The Mercy Seat

30 Jun

Two mean spirited people with American accents remain in a room and argue about their relationship for 100 mins (including a 15 minute interval).

For many people, this would be the archetypal modern play. Which is why they stay at home.

But, in this case, context is all.  Our couple are arguing about their future while the rest of America, and much of the world, is in shock.

It is New York. It is September 12, 2001.

What to many was an unfathomable tragedy is to our couple an opportunity. They’re having an affair. He is married with children. Perhaps yesterday morning he was in one of the towers when the planes struck, instead of at his mistress’ place having his penis sucked. Is it their chance to just disappear and start again?

photo by Katy Green Loughrey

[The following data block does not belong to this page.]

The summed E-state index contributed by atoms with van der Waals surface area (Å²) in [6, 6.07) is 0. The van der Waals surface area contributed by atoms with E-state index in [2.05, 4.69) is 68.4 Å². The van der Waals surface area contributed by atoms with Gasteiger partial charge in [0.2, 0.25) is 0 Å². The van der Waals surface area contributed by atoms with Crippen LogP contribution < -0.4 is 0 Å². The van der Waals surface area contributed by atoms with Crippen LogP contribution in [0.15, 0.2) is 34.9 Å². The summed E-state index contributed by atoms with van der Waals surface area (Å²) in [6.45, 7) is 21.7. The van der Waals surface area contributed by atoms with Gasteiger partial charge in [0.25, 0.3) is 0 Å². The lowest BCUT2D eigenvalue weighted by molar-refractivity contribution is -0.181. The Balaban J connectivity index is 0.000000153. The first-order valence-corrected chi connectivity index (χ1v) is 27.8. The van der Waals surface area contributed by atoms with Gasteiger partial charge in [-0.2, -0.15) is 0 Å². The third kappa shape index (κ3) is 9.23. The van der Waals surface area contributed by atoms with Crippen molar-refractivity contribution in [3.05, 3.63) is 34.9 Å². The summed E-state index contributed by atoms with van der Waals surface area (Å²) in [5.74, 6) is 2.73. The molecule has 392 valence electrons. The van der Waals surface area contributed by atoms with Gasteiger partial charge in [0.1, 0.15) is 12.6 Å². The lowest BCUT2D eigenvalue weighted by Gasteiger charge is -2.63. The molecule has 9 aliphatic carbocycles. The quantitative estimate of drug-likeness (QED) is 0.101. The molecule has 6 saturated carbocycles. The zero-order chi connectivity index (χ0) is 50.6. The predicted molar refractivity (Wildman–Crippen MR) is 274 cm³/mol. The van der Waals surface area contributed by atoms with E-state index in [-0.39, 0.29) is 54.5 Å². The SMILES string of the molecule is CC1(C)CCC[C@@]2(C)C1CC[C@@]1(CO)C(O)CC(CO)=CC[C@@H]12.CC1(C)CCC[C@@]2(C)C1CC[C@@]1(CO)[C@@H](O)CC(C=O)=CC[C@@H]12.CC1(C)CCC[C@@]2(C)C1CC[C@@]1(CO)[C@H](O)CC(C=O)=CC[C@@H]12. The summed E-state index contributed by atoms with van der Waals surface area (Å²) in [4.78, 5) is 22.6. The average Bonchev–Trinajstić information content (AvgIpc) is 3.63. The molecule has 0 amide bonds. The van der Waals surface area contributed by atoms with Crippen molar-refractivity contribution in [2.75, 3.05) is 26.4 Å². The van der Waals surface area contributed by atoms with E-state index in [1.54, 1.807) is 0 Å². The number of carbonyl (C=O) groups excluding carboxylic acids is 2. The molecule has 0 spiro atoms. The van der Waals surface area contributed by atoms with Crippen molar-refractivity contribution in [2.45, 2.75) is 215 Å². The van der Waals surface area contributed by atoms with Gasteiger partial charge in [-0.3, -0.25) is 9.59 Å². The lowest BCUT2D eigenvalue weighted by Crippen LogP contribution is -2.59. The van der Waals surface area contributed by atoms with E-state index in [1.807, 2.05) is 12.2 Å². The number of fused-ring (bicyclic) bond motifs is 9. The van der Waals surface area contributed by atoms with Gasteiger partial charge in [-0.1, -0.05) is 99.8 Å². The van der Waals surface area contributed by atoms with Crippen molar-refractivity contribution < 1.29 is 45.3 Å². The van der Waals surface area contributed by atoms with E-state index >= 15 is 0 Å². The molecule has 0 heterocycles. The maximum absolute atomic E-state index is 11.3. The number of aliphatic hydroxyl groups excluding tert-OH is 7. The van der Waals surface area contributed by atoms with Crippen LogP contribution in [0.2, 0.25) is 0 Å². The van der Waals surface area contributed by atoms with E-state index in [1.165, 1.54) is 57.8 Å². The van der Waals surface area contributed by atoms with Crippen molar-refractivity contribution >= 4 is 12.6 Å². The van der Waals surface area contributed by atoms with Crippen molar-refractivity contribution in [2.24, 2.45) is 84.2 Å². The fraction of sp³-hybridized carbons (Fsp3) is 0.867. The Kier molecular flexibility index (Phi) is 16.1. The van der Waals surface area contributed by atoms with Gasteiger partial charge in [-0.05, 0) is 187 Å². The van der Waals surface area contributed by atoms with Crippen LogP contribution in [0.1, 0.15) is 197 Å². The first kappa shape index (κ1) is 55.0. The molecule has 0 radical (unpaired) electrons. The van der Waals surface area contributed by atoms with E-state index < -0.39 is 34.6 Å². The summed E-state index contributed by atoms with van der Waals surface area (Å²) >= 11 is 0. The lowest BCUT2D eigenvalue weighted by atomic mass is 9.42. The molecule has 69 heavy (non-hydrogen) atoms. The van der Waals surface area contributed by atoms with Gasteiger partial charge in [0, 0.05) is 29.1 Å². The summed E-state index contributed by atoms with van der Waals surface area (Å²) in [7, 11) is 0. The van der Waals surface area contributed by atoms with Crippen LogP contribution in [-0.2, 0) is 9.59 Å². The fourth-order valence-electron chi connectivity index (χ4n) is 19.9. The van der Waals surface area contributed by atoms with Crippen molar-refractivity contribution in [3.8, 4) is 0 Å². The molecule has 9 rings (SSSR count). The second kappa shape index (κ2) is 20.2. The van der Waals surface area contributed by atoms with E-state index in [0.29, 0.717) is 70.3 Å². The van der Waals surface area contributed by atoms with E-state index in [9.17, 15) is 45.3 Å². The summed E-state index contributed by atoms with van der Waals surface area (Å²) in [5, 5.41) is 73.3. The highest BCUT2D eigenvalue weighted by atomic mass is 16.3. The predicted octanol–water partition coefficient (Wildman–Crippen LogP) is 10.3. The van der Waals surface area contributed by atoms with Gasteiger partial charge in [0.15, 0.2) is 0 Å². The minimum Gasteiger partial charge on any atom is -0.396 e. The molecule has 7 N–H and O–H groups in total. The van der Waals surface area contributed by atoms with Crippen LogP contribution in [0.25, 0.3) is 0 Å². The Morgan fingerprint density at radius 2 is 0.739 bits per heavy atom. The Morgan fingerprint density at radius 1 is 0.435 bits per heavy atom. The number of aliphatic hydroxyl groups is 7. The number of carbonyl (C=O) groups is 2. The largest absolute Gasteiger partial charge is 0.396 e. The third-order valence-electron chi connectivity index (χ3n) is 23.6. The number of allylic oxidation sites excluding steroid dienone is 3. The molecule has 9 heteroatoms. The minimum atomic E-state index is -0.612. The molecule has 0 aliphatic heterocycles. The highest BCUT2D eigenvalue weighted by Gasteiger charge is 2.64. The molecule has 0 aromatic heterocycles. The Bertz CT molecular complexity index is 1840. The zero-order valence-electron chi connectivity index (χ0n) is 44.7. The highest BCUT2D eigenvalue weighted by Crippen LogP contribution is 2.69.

photo by Katy Green Loughrey

This production of Neil LaBute’s play is both funny and confronting. The performances by Rebecca Martin and Patrick Magee are powerful and intriguing.

Are we meant to take the characters as real people? Is this play gritty naturalism? If it is, it’s a vision of humanity so bleak that it approaches the immoral. (There’s a school of theatre that equates negativity with truthfulness. It’s the philosophy of those who wish to grant themselves moral holidays. If it’s just human nature to act dreadfully, how can my behaviour be at fault?)

The challenge of this play is the context. Presumably none of us have been in the situation represented.

Or have we?

Many of us are tempted to think the world is screwed, that it’s a chaotic mess, and that we’re all going to hell in a hand cart. I call it a temptation because it allows us to believe that it’s justifiable to be entirely self seeking. After all, in extremis, the call goes out “Every man for himself”.

The Mercy Seat is an intelligent and thought provoking production, a timely reminder that we must not use the magnitude of our society’s problems as an excuse to grant ourselves moral holidays.

Veronica Kaye


The Mercy Seat by Neil LaBute

Old Fitzroy Theatre til 5 July

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